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How to Make Your Wood Stairs Less Slippery

How to Make Your Wood Stairs Less Slippery

Everyone loves a classic, wooden staircase. Not only do wood stairs give a timeless look to a stair remodel, but they're easy to keep clean. Unfortunately, installing wood treads can come at a price: a slippery staircase. The good news is that there are things you can do to prevent this from being the case.

wood stairs

The first option for slippery wood stairs is carpeting. 

Runners are good for adding a bit of luxury to any staircase, but keep in mind that if your treads are narrow, the carpeting might end up causing an even bigger hazard. Unsupported carpet at the edge of each tread could cause someone to slip. If this is the case on your wood stairs, you can also buy individual carpeting for each stair.

A coat of anti-slip paint is also an option.

You probably had no idea that you could add a layer of non-slip paint to each tread to prevent slips. This kind of paint can be found in hardware stores or online. It can be purchased in a variety of colors or as a clear coat, whichever you prefer for your staircase.

You can install a No-Slip strip.

There are a variety of adhesive strips that you can apply to your staircase to make it less slippery. The No-Slip Strip is a great option that's easy to install. They're comfortable on your feet and durable so that they can last for years to come.


Before you decide on any of the options above, be sure to check the level on each of your individual treads to make sure that none of them are slanting forward. This is a common issue that causes wood stairs to be more slippery, so if your stairs are slanting forward, you might have to consider installing new ones. You can find stair parts and everything you need for a stair remodel or project on our website. Be sure and connect with us on Google Plus.

Deciding on Iron Balusters for Your Home

Deciding on Iron Balusters for Your Home

The beauty of your staircase design is in the details, and a lot of preparation goes into making those details beautiful. Material, design, and layout are all very important when it comes to planning a stair remodel or project, but don't worry, once you get started, the process isn't long or treacherous.


So what if you decide to use iron balusters in your new staircase design? You have a few options to choose from.

The simplest options that you have are the Gothic, Medallion, and Mediterranean iron balusters. If you're looking for a more basic design, then you'll love the Gothic and Mediterranean options. Whereas the Medallion option includes a round cutout within the baluster that can seem a bit more flashy.


deciding on iron balusters


If you love the ribbon look, then you'll love our Ribbon, Twist & Basket, Mega and Knee Wall options. While the basic Ribbon design is more classic, the Twist & Basket and Knee Wall options come very close. For a bolder look, you should check out our Mega iron balusters. The more intricate designs include our Scroll and Belly options. These gorgeous accents will make any onlooker pause and admire your new addition. You can also add a decorative panel to give your stair remodel extra flair.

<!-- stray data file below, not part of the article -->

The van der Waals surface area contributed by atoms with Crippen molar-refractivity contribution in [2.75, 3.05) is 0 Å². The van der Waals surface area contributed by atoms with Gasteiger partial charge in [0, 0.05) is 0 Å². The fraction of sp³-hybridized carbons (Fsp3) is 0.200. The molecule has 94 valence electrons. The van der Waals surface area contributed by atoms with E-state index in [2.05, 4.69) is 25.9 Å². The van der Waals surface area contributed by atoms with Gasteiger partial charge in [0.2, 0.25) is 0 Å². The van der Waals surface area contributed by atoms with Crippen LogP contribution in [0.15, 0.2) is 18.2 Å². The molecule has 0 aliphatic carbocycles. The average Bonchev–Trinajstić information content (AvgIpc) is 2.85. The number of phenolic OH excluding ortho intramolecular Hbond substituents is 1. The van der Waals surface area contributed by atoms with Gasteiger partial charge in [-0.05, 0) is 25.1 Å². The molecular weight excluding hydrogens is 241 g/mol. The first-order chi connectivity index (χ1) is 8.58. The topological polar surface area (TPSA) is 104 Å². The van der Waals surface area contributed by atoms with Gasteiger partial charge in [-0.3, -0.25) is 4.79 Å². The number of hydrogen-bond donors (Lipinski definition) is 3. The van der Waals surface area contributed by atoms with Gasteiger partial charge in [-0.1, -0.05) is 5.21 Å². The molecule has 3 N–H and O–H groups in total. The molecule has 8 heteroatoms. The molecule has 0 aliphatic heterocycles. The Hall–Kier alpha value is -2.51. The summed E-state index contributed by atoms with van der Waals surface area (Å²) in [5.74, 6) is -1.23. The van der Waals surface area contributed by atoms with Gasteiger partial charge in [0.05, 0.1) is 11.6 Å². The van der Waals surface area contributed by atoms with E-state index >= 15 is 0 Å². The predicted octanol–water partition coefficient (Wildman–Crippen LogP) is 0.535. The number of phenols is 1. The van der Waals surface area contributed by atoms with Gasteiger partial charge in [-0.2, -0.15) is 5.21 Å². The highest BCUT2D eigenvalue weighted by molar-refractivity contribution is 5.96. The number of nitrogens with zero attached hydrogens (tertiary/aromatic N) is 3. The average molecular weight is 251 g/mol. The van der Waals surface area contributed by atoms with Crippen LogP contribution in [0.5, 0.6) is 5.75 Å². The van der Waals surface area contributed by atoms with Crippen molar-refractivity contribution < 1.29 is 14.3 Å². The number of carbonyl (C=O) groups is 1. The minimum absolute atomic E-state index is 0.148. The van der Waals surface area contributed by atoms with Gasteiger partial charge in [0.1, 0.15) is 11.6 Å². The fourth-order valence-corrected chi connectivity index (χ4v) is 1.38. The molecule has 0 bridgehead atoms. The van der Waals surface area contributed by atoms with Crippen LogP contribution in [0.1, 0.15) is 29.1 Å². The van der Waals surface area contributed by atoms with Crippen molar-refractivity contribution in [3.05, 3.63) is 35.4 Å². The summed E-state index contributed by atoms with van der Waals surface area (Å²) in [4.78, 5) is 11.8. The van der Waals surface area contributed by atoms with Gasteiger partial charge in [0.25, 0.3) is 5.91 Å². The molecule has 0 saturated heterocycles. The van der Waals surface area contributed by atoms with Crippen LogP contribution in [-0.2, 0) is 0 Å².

Visit our online shop to choose from our great selection of iron balusters today.

Add Color and Character to Your Stair Remodel with Paint

Your staircase might fall on one end of this spectrum or somewhere in between: is it a beautiful focal point or a boring necessity in your home? If your staircase needs some love, we have great news for you. It's easy to do a quick stair remodel with a few cheap stair parts and a fresh coat of paint.

There are a few things you need to remember if you're going to use a splash of paint to revamp your boring staircase.

If your staircase is carpeted, be sure and rip up the carpet to get the most out of your stair remodel paint job. Odds are, your staircase has some lovely wood stairs waiting for your underneath that carpeting. The wood treads are probably also pretty dirty from spending years under a carpet, so be sure and give them a good clean before you begin painting.

You will need to sweep, vacuum and even scrub them with soap in order to ensure a clean surface for the paint.

Also, be sure to use masking tape to prevent paint from getting in areas you don't want it to be.

After you've selected your paint color of choice and decided where you want it to be, paint over the area with a base color like a white gloss. You'll need to wait for this base color to dry completely, which can be difficult in a high traffic area like your staircase, so plan accordingly.

Your options are endless when it comes to design and color, so get creative and try your best to match the feel of your home. Remember, you can always replace the wood treads you find under your carpeted staircase if they're ugly or in bad condition. You might also consider replacing your balusters to match your new paint job, and you can use our stair design tool to help you make that decision.

Good luck on your next stair remodel or project. Feel free to check out our FAQ section or reach out to us with any questions you might have. 

Best Practices for Storing Your Stair Parts

So you've decided to begin a stair remodel or new staircase project, and the first step is figuring out exactly what you need to get started for your new stair design. After you've figured this part out, it's time to place your stair parts order. Once your order arrives, it probably contains stair railings, iron balusters, and maybe even some newel posts. But what's your next step after they arrive?